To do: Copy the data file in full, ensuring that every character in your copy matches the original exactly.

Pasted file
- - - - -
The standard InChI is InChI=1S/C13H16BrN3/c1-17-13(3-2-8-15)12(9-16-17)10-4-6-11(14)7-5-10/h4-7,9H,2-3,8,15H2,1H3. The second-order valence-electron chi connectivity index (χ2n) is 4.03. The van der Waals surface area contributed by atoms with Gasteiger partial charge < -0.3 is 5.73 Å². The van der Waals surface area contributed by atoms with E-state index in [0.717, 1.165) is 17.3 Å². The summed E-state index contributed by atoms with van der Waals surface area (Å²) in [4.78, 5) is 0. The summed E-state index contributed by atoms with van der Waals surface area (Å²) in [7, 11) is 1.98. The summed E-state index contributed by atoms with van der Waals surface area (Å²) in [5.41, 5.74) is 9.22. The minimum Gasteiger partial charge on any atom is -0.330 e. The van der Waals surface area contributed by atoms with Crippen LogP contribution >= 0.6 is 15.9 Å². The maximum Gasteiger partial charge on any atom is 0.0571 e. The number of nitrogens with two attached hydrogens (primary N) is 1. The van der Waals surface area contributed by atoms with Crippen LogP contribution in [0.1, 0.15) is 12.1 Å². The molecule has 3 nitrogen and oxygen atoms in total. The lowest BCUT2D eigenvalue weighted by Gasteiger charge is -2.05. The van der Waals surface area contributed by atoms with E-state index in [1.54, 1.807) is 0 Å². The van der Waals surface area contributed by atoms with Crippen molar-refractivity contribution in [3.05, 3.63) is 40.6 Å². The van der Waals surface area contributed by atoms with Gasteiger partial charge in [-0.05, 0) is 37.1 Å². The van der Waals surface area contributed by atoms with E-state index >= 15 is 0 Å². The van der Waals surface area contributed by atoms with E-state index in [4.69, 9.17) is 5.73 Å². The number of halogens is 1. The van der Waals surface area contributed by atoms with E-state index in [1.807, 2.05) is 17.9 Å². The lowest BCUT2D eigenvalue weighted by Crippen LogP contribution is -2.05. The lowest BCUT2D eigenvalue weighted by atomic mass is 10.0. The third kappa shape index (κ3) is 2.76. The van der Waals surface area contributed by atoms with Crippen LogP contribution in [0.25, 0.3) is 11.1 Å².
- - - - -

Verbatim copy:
The standard InChI is InChI=1S/C13H16BrN3/c1-17-13(3-2-8-15)12(9-16-17)10-4-6-11(14)7-5-10/h4-7,9H,2-3,8,15H2,1H3. The second-order valence-electron chi connectivity index (χ2n) is 4.03. The van der Waals surface area contributed by atoms with Gasteiger partial charge < -0.3 is 5.73 Å². The van der Waals surface area contributed by atoms with E-state index in [0.717, 1.165) is 17.3 Å². The summed E-state index contributed by atoms with van der Waals surface area (Å²) in [4.78, 5) is 0. The summed E-state index contributed by atoms with van der Waals surface area (Å²) in [7, 11) is 1.98. The summed E-state index contributed by atoms with van der Waals surface area (Å²) in [5.41, 5.74) is 9.22. The minimum Gasteiger partial charge on any atom is -0.330 e. The van der Waals surface area contributed by atoms with Crippen LogP contribution >= 0.6 is 15.9 Å². The maximum Gasteiger partial charge on any atom is 0.0571 e. The number of nitrogens with two attached hydrogens (primary N) is 1. The van der Waals surface area contributed by atoms with Crippen LogP contribution in [0.1, 0.15) is 12.1 Å². The molecule has 3 nitrogen and oxygen atoms in total. The lowest BCUT2D eigenvalue weighted by Gasteiger charge is -2.05. The van der Waals surface area contributed by atoms with E-state index in [1.54, 1.807) is 0 Å². The van der Waals surface area contributed by atoms with Crippen molar-refractivity contribution in [3.05, 3.63) is 40.6 Å². The van der Waals surface area contributed by atoms with Gasteiger partial charge in [-0.05, 0) is 37.1 Å². The van der Waals surface area contributed by atoms with E-state index >= 15 is 0 Å². The van der Waals surface area contributed by atoms with E-state index in [4.69, 9.17) is 5.73 Å². The number of halogens is 1. The van der Waals surface area contributed by atoms with E-state index in [1.807, 2.05) is 17.9 Å². The lowest BCUT2D eigenvalue weighted by Crippen LogP contribution is -2.05. The lowest BCUT2D eigenvalue weighted by atomic mass is 10.0. The third kappa shape index (κ3) is 2.76. The van der Waals surface area contributed by atoms with Crippen LogP contribution in [0.25, 0.3) is 11.1 Å².